Ultrasonic Size Reduction of Ink (e.g. for Inkjet)
Ultrasonic cavitation is an effective means for the dispersing and microgrinding (wet milling) of ink pigments. Ultrasonic dispersers are successfully used in research as well as in industrial manufacturing of UV-, water- or solvent-based inkjet inks.
Nano-Dispersed Inkjet Inks
Ultrasound is very effective in the size reduction of particles in the range from 500µm down to approx. 10nm.
When ultrasonication is used to disperse nanoparticles in inkjet ink, the ink color gamut, durability, and print quality can be substantially improved. Therefore, probe-type ultrasonicators are widely used in the manufacturing of nanoparticle-containing inkjet inks, specialty inks (e.g., conductive inks, 3D-printable inks, tattoo inks) and paints.
The graphs below shows an example for non-sonicated vs ultrasonically-dispersed black pigments in inkjet ink. Ultrasonic treatment was performed with the ultrasonic probe UIP1000hdT. The result of the ultrasonic treatment is a visibly smaller particle size and a very narrow particle size distribution.
How Does Ultrasonic Dispersion Improve Inkjet Ink Quality?
High-intensity ultrasonicators are highly efficient for the dispersion, size reduction and uniform distribution of nanoparticles.
This means that ispersing nanoparticles with ultrasonics in inkjet ink can improve its performance and durability. Nanoparticles are very small particles with sizes in the range of 1 to 100 nanometers, and they have unique properties that can enhance inkjet ink in several ways.
- Firstly, nanoparticles can improve the color gamut of inkjet ink, which refers to the range of colours that can be produced. When nanoparticles are uniformly dispersed with an probe-type ultrasonicator, the ink exhibits consequently more vivid and saturated colours. This is because nanoparticles can scatter and reflect light in ways that traditional dyes and pigments cannot, leading to improved color reproduction.
- Secondly, homogeneously dispersed nanoparticles can increase the resistance of inkjet ink to fading, water, and smudging. This is because nanoparticles can bond more strongly with the paper or other substrate, creating a more durable and longer-lasting image. Additionally, nanoparticles can prevent the ink from bleeding into the paper, which can cause smudging and reduce the sharpness of the printed image.
- Lastly, ultrasonically dispersed nanoparticles can also improve the print quality and resolution of inkjet ink. Ultrasonic dispersers are exceptionally efficient when it comes to milling and blending nanoparticles in liquids. By using smaller particles, the ink can create finer and more precise lines, resulting in sharper and clearer images. This is particularly important in applications such as high-quality photo printing and fine art printing.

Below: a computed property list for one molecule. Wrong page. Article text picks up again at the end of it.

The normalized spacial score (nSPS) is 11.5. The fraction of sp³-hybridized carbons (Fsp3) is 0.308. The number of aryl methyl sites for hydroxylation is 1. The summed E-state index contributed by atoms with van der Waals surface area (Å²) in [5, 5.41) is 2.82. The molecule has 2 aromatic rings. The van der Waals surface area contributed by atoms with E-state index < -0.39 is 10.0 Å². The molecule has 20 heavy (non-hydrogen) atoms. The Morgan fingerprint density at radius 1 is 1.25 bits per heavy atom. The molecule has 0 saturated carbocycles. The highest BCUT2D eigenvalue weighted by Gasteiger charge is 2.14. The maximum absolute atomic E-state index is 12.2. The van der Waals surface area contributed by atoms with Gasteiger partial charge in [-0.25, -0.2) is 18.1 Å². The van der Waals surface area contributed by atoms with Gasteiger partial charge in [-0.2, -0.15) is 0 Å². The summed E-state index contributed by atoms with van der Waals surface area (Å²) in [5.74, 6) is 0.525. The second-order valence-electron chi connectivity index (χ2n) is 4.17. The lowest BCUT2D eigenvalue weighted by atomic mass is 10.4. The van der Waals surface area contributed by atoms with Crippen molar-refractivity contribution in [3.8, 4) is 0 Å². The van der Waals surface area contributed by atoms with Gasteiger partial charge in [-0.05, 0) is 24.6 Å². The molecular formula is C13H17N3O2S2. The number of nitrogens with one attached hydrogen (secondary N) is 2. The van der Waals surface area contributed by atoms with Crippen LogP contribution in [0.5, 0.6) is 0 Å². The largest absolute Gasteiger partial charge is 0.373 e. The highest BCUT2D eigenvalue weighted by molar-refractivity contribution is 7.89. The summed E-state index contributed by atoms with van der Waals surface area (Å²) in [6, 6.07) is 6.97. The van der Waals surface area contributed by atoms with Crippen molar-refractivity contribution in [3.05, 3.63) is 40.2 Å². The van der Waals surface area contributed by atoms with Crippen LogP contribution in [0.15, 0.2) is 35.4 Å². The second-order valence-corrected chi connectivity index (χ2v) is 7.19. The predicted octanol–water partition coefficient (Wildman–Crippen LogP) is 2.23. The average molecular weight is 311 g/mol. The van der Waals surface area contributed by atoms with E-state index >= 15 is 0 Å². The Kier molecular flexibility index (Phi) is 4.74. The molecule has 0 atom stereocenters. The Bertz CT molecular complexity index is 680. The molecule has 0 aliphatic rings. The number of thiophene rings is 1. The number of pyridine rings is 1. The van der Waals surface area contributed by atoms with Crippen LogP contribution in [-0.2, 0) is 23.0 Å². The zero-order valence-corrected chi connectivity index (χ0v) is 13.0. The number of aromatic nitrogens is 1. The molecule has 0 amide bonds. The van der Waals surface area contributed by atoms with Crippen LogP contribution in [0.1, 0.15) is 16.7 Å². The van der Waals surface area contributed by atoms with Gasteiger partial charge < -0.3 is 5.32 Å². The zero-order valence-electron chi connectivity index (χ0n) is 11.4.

Control Over Process Parameters and Dispersion Results
The particle size and the particle size distribution of ink pigments affect many product characteristics, such as tinting strength or printing quality. When it comes to inkjet printing a small amount of larger particles can lead to dispersion instability, sedimentation or inkjet nozzle failure. For this reason it is important for the inkjet ink quality to have a good control over the size reduction process used in production.
Inline Processing of Nano-Dispersions for Inkjet Inks
Hielscher ultrasonic reactors are commonly used in-line. The inkjet ink is pumped into the reactor vessel. There it is exposed to ultrasonic cavitation at a controlled intensity. The exposure time is a result of the reactor volume and the material feed rate. Inline sonication eliminates by-passing because all particles pass the reactor chamber following a defined path. As all particles are exposed to identical sonication parameters for the same time during each cycle, ultrasonication typically narrows and shifts the distribution curve rather than widening it. Ultrasonic dispersion produces relatively symmetrical particle size distributions. Generally, right tailing – a negative skew of the curve caused by a shift to the coarse materials (“tail” on the right) – can not be observed at sonicated samples.
Dispersion under Controlled Temperatures: Process Cooling
For temperature-sensitive vehicles, Hielscher offers jacketed flow cell reactors for all laboratory and industrial devices. By cooling the internal reactor walls, process heat can be dissipated effectively.
The images below show carbon black pigment dispersed with the ultrasonic probe UIP1000hdT in UV ink.
Dispersing and Deagglomeration of Inkjet Inks at Any Scale